Transalantic Love Affair (“TLA”) staged a revival this past weekend of its famed Ballad of the Pale Fisherman as part of the Southern Theatre’s Artshare program for 2016. Director Isabel Nelson conceived the play based upon a Celtic legend about seals called Selkies who transform into women by removing their skins. This play originated as a show at the 2010 Minnesota Fringe Festival and it was later made into a longer full-length play. I first heard about how incredible Ballad was when I attended TLA’s 2012 Fringe show Ashland and I have been anxious for an opportunity to finally see it. I was not disappointed with Friday night’s performance and it is by far the best example of TLA’s engrossing story telling skills.
Through movement, dialog and music, TLA creates the world of a dying Celtic fishing village by the sea. The cast’s impressive movement work and hissing sounds, along with the lighting design of Mike Wangen, create the sound, look, and movement of the sea’s shoreline so convincingly that at times it seems you can smell the sea. In TLA’s signature style, the cast’s movements also create the props, such as a boat being hauled or a fishing net being thrown. The only physical prop in the show is the stool and the accordion of the narrator at the edge of the stage.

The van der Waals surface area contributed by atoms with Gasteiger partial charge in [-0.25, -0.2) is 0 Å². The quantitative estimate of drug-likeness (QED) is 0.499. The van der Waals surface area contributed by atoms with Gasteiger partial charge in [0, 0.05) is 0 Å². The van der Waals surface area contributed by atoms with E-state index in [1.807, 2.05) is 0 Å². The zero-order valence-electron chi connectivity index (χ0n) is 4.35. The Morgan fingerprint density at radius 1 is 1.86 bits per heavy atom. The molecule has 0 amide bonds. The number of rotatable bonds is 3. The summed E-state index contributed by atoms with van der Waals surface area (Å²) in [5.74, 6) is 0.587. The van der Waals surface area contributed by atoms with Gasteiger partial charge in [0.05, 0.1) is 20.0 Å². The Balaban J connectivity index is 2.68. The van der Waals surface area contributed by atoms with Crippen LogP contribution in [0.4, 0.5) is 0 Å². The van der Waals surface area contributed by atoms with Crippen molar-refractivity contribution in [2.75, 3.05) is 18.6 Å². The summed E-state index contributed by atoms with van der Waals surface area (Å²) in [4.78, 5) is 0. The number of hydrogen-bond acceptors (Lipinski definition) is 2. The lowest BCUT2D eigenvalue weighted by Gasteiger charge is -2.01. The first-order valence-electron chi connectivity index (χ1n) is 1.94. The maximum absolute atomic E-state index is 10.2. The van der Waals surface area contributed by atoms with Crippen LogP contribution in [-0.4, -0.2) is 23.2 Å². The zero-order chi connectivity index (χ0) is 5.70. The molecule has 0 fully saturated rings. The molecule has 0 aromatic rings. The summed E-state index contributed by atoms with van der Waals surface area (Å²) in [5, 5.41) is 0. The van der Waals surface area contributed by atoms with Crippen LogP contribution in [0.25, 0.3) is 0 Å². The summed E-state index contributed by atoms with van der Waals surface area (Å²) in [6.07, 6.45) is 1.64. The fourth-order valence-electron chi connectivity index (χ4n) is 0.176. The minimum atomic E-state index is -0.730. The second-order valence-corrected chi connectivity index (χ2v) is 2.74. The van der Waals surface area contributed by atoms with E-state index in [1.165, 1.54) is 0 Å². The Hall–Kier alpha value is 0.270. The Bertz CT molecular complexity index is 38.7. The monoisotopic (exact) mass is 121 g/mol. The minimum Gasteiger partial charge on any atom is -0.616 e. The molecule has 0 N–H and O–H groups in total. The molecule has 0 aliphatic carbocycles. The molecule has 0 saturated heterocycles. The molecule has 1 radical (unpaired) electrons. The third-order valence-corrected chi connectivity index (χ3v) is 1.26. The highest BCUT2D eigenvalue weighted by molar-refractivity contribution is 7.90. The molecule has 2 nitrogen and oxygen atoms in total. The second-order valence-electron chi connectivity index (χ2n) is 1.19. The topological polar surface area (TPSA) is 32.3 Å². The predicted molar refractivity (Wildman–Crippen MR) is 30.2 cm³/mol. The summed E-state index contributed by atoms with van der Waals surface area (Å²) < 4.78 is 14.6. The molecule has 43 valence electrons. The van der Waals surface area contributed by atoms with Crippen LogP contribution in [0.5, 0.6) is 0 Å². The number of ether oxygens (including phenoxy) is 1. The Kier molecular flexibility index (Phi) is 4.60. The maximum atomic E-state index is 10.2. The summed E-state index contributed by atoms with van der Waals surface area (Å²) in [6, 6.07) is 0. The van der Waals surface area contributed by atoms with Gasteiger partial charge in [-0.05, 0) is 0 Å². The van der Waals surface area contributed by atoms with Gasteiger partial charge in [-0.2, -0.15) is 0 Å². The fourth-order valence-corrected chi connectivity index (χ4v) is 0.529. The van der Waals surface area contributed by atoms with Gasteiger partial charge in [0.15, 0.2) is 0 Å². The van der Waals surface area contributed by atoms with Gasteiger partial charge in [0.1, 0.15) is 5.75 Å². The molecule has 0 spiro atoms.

The entire cast is first rate as the cast seamlessly alternates between their individual roles and their role in the ensemble in weaving this story. Derek Lee Miller, who composed the accordion score, narrates and plays the accordion music (a significant part of the overall atmosphere). Diogo Lopes plays the lonely Fisherman who discovers a seal in his fishing net one night and his hesitation in killing the seal gives the Selkie (played by Emily King) time to remove her skin to reveal she is a woman. When the Fisherman accidentally loses the seal skin in the sea, the Selkie has no choice but to go home with him. Both Lopes and King use their facial expressions and movements to show their individual loneliness and their eventually ability to find happiness with each other…even if it is only for a short time.
The comic relief for this show is provided by Heather Bunch, Adelin Phelps, and Allison Witham, who play a trio of old village women. The ensemble is rounded out by Alex Hathaway as the Fisherman’s childhood friend, whose lack of compassion for another Selkie triggers a crisis that threatens the Fisherman’s happiness.
If you see no other TLA production, you should not miss this latest production of Ballad since it may take another four years before it returns. TLA truly creates an enchanting world for telling this fable.
Ballad of the Pale Fisherman plays at the Southern Theatre through June 17.
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